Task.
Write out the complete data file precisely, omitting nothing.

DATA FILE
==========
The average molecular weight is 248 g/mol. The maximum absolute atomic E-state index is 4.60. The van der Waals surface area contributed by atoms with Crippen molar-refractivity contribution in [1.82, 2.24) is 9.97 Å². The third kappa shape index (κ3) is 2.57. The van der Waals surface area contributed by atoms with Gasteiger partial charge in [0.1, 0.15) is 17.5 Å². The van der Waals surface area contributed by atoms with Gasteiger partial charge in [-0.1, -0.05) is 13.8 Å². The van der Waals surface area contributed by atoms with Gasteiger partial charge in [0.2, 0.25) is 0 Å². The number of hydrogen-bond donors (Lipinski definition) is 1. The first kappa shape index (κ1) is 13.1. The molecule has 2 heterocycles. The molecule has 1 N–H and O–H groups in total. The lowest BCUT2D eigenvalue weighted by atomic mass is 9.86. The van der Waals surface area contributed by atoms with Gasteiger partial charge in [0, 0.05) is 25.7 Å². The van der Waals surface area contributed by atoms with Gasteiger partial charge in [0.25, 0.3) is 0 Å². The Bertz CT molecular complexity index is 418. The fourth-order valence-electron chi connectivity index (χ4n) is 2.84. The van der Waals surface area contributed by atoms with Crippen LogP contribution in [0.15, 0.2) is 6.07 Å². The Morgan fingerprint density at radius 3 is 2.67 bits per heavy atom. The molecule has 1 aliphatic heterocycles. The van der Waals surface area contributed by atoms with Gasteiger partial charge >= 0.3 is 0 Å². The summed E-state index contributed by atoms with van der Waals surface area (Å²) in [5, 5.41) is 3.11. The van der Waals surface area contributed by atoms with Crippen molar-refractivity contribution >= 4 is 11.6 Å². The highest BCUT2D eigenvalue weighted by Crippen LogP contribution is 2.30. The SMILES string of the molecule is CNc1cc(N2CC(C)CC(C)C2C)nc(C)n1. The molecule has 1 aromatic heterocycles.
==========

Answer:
The average molecular weight is 248 g/mol. The maximum absolute atomic E-state index is 4.60. The van der Waals surface area contributed by atoms with Crippen molar-refractivity contribution in [1.82, 2.24) is 9.97 Å². The third kappa shape index (κ3) is 2.57. The van der Waals surface area contributed by atoms with Gasteiger partial charge in [0.1, 0.15) is 17.5 Å². The van der Waals surface area contributed by atoms with Gasteiger partial charge in [-0.1, -0.05) is 13.8 Å². The van der Waals surface area contributed by atoms with Gasteiger partial charge in [0.2, 0.25) is 0 Å². The number of hydrogen-bond donors (Lipinski definition) is 1. The first kappa shape index (κ1) is 13.1. The molecule has 2 heterocycles. The molecule has 1 N–H and O–H groups in total. The lowest BCUT2D eigenvalue weighted by atomic mass is 9.86. The van der Waals surface area contributed by atoms with Gasteiger partial charge in [0, 0.05) is 25.7 Å². The van der Waals surface area contributed by atoms with Gasteiger partial charge in [0.25, 0.3) is 0 Å². The Bertz CT molecular complexity index is 418. The fourth-order valence-electron chi connectivity index (χ4n) is 2.84. The van der Waals surface area contributed by atoms with Crippen LogP contribution in [0.15, 0.2) is 6.07 Å². The Morgan fingerprint density at radius 3 is 2.67 bits per heavy atom. The molecule has 1 aliphatic heterocycles. The van der Waals surface area contributed by atoms with Gasteiger partial charge >= 0.3 is 0 Å². The summed E-state index contributed by atoms with van der Waals surface area (Å²) in [5, 5.41) is 3.11. The van der Waals surface area contributed by atoms with Crippen molar-refractivity contribution >= 4 is 11.6 Å². The highest BCUT2D eigenvalue weighted by Crippen LogP contribution is 2.30. The SMILES string of the molecule is CNc1cc(N2CC(C)CC(C)C2C)nc(C)n1. The molecule has 1 aromatic heterocycles.